We live in a world where almost all phones come with a video camera of immense capability. However, not all events were designed to be filmed. The reasons for bans on digital cameras are multi-fold (privacy, proprietary information, dilution of experience, etc.), but are often difficult to enforce. Cell phones are ubiquitous and generally the size of your palm; not items easily confiscated when photography is banned.
Teams at the University of California San Diego and the University of Wisconsin Madison have a system called LiShield that may be the next generation in photography thwarting.
An ingenious use of LEDs, the device flickers in a fashion that confuses the digital light sensors in cell-phone cameras, rendering taken photographs choppy and useless. The LEDs within the system flicker at such a speed that they are not visible to the human eye, but they provide enough frequency distortion to accomplish their job.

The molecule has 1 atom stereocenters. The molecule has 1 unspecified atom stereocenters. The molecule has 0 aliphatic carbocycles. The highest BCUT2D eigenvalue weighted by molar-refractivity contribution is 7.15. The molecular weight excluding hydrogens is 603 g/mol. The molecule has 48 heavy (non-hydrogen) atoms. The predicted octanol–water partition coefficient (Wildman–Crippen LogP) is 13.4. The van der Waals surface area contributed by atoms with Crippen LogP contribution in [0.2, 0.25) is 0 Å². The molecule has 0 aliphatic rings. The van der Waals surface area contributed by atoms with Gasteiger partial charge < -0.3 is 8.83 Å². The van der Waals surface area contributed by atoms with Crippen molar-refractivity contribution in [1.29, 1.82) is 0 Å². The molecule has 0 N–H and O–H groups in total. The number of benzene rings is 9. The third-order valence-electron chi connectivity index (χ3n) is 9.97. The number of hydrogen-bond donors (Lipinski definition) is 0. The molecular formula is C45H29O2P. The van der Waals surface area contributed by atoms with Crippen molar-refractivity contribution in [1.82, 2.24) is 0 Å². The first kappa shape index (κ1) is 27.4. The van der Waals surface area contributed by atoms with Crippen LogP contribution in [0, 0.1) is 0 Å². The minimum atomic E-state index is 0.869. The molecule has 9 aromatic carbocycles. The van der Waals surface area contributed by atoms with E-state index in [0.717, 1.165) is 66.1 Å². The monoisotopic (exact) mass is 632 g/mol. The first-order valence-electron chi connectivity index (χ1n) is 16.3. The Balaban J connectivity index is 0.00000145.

Even more impressive is that it allows for those authorized photographers to work even as it thwarts those who do not. By synchronizing the digital cameras light source to that of the LED, photographs are no longer broken up. Think of it as a camera key using LED tech. Researchers included many different frequencies that alternate in a somewhat random fashion, making the keys very difficult to uncover for those without access. However, the full future of using frequency-based LED technology is unknown, as applications could be tremendously diverse.
The Life Sciences & Instrumentation Division of Gooch and Housego was established to eliminate a void that existed in the area of optical radiation standards, calibration services, and measurement instrumentation for industry, government/military, and academia. We are dedicated to helping you and your organization by providing products that have been tested against traceable photometric standards. If you want to learn more, contact us today at 407-422-3171.